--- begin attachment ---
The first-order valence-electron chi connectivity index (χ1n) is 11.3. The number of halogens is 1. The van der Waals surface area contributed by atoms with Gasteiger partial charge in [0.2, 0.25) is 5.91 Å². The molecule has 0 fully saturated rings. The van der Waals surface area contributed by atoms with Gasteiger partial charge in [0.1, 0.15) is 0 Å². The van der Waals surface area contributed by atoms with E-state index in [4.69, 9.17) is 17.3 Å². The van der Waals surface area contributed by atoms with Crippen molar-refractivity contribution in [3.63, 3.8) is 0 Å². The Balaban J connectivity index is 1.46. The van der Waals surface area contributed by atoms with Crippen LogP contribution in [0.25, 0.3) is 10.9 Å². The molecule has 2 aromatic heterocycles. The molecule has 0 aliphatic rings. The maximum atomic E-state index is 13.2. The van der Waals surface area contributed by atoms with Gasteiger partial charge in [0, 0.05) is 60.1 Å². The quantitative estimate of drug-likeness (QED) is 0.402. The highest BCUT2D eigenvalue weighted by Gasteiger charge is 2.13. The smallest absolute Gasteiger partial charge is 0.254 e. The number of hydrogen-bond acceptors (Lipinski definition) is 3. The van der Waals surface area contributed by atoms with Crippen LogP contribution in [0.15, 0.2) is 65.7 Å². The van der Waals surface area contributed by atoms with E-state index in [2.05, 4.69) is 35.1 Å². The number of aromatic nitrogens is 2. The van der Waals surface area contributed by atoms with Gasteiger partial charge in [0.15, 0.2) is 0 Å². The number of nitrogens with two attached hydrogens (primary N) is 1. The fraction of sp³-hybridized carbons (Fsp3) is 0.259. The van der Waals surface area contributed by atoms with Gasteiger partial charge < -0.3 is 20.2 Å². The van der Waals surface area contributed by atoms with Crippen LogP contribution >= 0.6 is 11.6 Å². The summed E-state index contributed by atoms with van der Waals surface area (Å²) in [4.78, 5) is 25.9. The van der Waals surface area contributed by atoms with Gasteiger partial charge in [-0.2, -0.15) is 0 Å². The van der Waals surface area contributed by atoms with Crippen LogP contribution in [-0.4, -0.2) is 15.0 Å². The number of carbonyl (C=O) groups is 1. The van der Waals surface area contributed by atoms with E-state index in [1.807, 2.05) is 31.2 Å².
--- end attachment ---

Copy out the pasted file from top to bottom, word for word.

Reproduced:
The first-order valence-electron chi connectivity index (χ1n) is 11.3. The number of halogens is 1. The van der Waals surface area contributed by atoms with Gasteiger partial charge in [0.2, 0.25) is 5.91 Å². The molecule has 0 fully saturated rings. The van der Waals surface area contributed by atoms with Gasteiger partial charge in [0.1, 0.15) is 0 Å². The van der Waals surface area contributed by atoms with E-state index in [4.69, 9.17) is 17.3 Å². The van der Waals surface area contributed by atoms with Crippen molar-refractivity contribution in [3.63, 3.8) is 0 Å². The Balaban J connectivity index is 1.46. The van der Waals surface area contributed by atoms with Crippen LogP contribution in [0.25, 0.3) is 10.9 Å². The molecule has 2 aromatic heterocycles. The molecule has 0 aliphatic rings. The maximum atomic E-state index is 13.2. The van der Waals surface area contributed by atoms with Gasteiger partial charge in [0, 0.05) is 60.1 Å². The quantitative estimate of drug-likeness (QED) is 0.402. The highest BCUT2D eigenvalue weighted by Gasteiger charge is 2.13. The smallest absolute Gasteiger partial charge is 0.254 e. The number of hydrogen-bond acceptors (Lipinski definition) is 3. The van der Waals surface area contributed by atoms with Crippen LogP contribution in [0.15, 0.2) is 65.7 Å². The van der Waals surface area contributed by atoms with E-state index in [2.05, 4.69) is 35.1 Å². The number of aromatic nitrogens is 2. The van der Waals surface area contributed by atoms with Gasteiger partial charge in [0.15, 0.2) is 0 Å². The number of nitrogens with two attached hydrogens (primary N) is 1. The fraction of sp³-hybridized carbons (Fsp3) is 0.259. The van der Waals surface area contributed by atoms with Gasteiger partial charge < -0.3 is 20.2 Å². The van der Waals surface area contributed by atoms with Crippen LogP contribution >= 0.6 is 11.6 Å². The summed E-state index contributed by atoms with van der Waals surface area (Å²) in [4.78, 5) is 25.9. The van der Waals surface area contributed by atoms with Gasteiger partial charge in [-0.2, -0.15) is 0 Å². The van der Waals surface area contributed by atoms with Crippen LogP contribution in [-0.4, -0.2) is 15.0 Å². The number of carbonyl (C=O) groups is 1. The van der Waals surface area contributed by atoms with E-state index in [1.807, 2.05) is 31.2 Å².